Changing terms of employment
The terms of employment for a specific employee will usually be subject to some form of change during the course of their employment. For example when an employee is provided with an increase in their pay the terms of their employment will have changed. This is a change which clearly benefits the employee and so any change in this manner is unlikely to be met with resistance on behalf of the employee.
In certain cases, however, there may be various possible changes to an employee’s employment which will not benefit the employee in a desired manner where the employee may be less willing to accept. In cases involving a change in this manner it is imperative that the employer makes this change legally to ensure it is legally binding on the employees.
Some changes to the employment of employees may involve a change in the employment contract of those employees. Not all changes to employment, however, will involve a change in the employment contract – this is a decision which must be made by the employer.
What happens if a change will require an amendment to an employment contract?
If a change in employment requires an amendment to the employment contract then this amendment can only be done in accordance with the agreement of both parties to the contract.
Do all changes involve the amendment of a contract?
Some changes to the terms of employment will not involve or require an amendment to the contract and thus will not need the direct agreement of both parties. For example some changes will simply be changes to the various practices undertaken by the company.
What should an employer do when wanting to make changes to the terms of employment?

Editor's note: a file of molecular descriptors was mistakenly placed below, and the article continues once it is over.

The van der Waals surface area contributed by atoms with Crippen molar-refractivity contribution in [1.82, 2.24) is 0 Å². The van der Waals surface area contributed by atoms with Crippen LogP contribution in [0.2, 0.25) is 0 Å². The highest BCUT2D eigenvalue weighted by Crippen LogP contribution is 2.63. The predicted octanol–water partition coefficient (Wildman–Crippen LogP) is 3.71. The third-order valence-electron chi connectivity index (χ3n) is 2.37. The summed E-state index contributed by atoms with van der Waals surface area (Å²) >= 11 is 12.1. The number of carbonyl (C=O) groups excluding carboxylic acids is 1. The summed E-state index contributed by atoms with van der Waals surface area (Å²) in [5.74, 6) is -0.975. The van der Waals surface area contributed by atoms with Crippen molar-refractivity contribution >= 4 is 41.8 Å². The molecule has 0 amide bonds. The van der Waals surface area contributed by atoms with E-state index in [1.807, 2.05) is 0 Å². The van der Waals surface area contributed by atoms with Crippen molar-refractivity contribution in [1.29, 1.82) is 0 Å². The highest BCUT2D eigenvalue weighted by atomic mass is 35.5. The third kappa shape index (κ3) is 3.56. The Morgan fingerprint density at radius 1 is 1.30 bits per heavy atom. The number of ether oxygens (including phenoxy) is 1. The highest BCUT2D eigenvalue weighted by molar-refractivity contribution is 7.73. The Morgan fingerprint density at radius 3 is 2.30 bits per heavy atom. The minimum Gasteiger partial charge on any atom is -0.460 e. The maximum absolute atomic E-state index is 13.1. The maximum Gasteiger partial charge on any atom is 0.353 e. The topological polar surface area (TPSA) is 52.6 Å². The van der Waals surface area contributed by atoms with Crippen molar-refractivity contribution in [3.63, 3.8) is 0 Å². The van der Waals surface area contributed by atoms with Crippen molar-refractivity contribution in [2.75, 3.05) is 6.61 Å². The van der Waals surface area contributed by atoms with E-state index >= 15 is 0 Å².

When an employer has decided to make changes to the terms of employment they must decide first whether these plans involve amending the employment contracts of those employees.
The first step in doing this involves identifying the existing terms of the contract. The existing terms of the contract may be one of the following:
Express terms are terms that have been agreed explicitly between the parties either orally or in writing.
Implied terms can become implied for a number of different reasons whether this is simply done through custom or company practice.
Certain terms will be incorporated into the contract by statute such as the Equal Pay Act 1970 which will imply an equality clause into each and every employment contract by way of a collective agreement.
Will all terms be part of the contract?
Not all terms will be part of the contract. One of the best examples of this is whereby employees are given certain benefits from working with a company. These benefits may be stated to be non-contractual and are simply in place due to the policies of the company.
Can a term be contractual even if it is stated that it is not?
A term can be contractual even in the circumstance where it is stated that it is not. If an employer makes changes to non contractual aspects of the relationship they may open themselves to a claim that they have breached their implied duty of mutual trust and confidence.
Will an employer always need to make amendments to the employment contract?
If any variation which is proposed by an employer affects existing terms of the contract the employer will not be required to amend the contract in the following circumstances:
- In a situation where the existing contractual terms are sufficiently broad to accommodate the employer’s proposals
- In a situation where there is a specific right for the employer to vary the contractual terms in this manner
- Where the contract itself gives the employer a general power to vary its terms
It may be advisable that employers insert a clause to this effect when drafting standard employment contracts for their employees in line with the last point above.
Are there any legal issues that an employer must be aware of when inserting a clause such as this?
When inserting a flexibility clause an employer must be aware of the following legal issues:
- That if there is any ambiguity in the terms of the contract then these will be construed against the employer
- Specific flexibility clauses within an employment contract will be given a restrictive interpretation by the courts and in certain situations may be limited to the terms which are implied into the contract
- Flexibility clauses which are deemed minor can in most cases only be used to make reasonable or minor administrative amendments that are not viewed as detrimental to the employee